With most of the west coast of Vancouver Island’s catch going to the sports fishery, the DFO is reviewing its policy for determining fisheries allocations among different user groups. It’s a process that entails considering the needs of Nuu-chah-nulth nations, say officials from Fisheries and Oceans Canada.
In October representatives from the federal department came to the House of Huu-ay-aht in Anacla for the Council of Ha’wiih Forum on Fisheries, where they heard concerns from Nuu-chah-nulth delegates. Now with Canada’s 20-year-old Salmon Allocation Policy under review, there are opportunities for the needs of Nuu-chah-nulth communities to be considered, said Laura Brown, the DFO’s area director for the south Pacific coast. On Nov. 21 the DFO issued a formal invitation for Nuu-chah-nulth nations to begin this consultation process.
“The department has identified funding this year to continue our work and to consult with First Nations regarding FSC [food, social and ceremonial] access and allocations,” said Brown when addressing comments from the Nuu-chah-nulth delegates. “We have funding so we can meet face to face to talk about that.”
The need was identified to consider changes in the Nuu-chah-nulth population since the Salmon Allocation Policy was last written.
“Our Nuu-chah-nulth populations have grown a lot since 1993 when our community allocations were created,” said Jared Dick, Central Region biologist with Uu-a-thluk. “We feel it’s important for DFO staff to come to our villages to better understand our reliance on our own resources.”
“We have a whole new village site that’s gone up and we have 100 new homes there,” noted Andrew Jackson, fisheries manager for the Tla-o-qui-aht First Nation. “The numbers don’t meet our needs with what you have in the licence and what we actually take.”
“FSC is a right, it’s not negotiable,” stressed Ehattesaht/Chinehkint member Lyle Billy. “That’s our right to feed our families. You cannot take that away.”
“The department recognizes that our FSC allocation and access policy does require serious review and some changes and flexibilities,” responded Brown.
“Population demographics have changed,” she added. “It is one of the factors that have spurred us to look at the salmon policy.”
With consideration to species conservation, the DFO estimates how many fish can be sustainably caught in a particular zone each season. Then this number is divided into allocations among different groups. For the west coast of Vancouver Island this includes commercial, T’aaq-wiihak, recreational, Maa-nulth Treaty fisheries, as well as harvest allotments for First Nations food, social and ceremonial (FSC).
“The first allocation, the first cut, absolutely is conservation,” explained Brown. “After that the allocations are based on priorities, and the first priority is always First Nations FSC.”
As an example from 2018, of the 88,300 in total allowable catch for chinook salmon on Vancouver Island’s west coast, FSC was allocated 5,000. Following the Maa-nulth treaty, the Huu-ay-aht, Toquaht, Uchucklesaht, Yuułuʔiłʔatḥ and Ka:'yu:'k't'h'/Che:k'tles7et'h' First Nations, were allotted 3,447 chinook. Then the recreational fishery got 50,000 chinook, which is based on the DFO’s average allocations from the last three years. T’aaq-wiihak and commercial fisheries followed with 9,721 and 20,132 chinook allocations respectively.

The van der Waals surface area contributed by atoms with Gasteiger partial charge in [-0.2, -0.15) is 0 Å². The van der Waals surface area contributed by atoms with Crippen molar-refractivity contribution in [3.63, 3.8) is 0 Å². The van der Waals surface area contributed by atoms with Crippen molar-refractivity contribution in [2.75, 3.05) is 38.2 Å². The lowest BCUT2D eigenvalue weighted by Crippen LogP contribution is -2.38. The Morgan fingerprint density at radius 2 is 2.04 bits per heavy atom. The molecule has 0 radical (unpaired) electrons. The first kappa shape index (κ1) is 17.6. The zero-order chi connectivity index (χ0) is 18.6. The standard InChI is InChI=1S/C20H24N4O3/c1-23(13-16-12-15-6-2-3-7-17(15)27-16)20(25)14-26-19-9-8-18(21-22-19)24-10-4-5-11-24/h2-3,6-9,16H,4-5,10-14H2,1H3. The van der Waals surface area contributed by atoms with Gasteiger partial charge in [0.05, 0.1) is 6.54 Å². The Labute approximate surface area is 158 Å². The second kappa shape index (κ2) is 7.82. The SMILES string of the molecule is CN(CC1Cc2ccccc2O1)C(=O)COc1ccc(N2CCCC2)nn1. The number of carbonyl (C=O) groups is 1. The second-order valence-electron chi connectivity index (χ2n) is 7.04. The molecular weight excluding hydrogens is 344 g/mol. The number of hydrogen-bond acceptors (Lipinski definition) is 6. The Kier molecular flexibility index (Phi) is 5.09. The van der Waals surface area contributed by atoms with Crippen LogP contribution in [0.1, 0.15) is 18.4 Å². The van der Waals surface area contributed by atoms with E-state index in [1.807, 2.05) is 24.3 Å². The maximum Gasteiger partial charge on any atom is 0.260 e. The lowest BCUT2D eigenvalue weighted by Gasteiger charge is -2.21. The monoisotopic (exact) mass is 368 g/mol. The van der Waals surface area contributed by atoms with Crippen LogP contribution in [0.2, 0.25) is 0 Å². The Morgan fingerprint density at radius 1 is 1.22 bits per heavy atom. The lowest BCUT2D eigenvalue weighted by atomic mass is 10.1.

During the fisheries forum Nuchatlaht councillor Archie Little expressed frustration shared by many in Vancouver Island’s west coast communities.
“We open the sports fishery up to the world,” he said. “We’re tired of being beggars in our own rich land. We look forward to the day when benefits will stay in Nuchatlaht.”
In the DFO’s Integrated Fisheries Management Plan for Canada’s Pacific Region, the federal department stresses the economic value of the sports fishery.
“Based on the most recent Survey of Recreational Fishing in Canada (2010), tidal water recreational fishing led to over $689 million dollars in expenditures and major purchases in British Columbia,” stated the document. “Fishing opportunities in B.C.’s tidal waters draw Canadians and international tourists to the province: of 47,269 non-resident anglers surveyed in 2010, 40 per cent reported that they would not have come to British Columbia at all if there had been no opportunities for tidal water angling. A further 19 per cent would have shortened their stay in the province.”
During the forum discussion Cliff Atleo, an Ahousaht fisheries negotiator, asked the DFO representatives if a cabinet decision is still in place from Canada’s previous Conservative government. This limited any allocations for First Nations communities.
“Can the department tell us if the cabinet order protecting salmon coast-wide allocation framework is still in place? Because any review of the policy doesn’t mean anything if that cabinet order still exists,” asked Atleo. “As far as I know, that has not changed.”
Brown responded by saying she will look for an answer.
“I’m not familiar with the cabinet order to which you’re referring, but I’ll have to get back to you,” she said.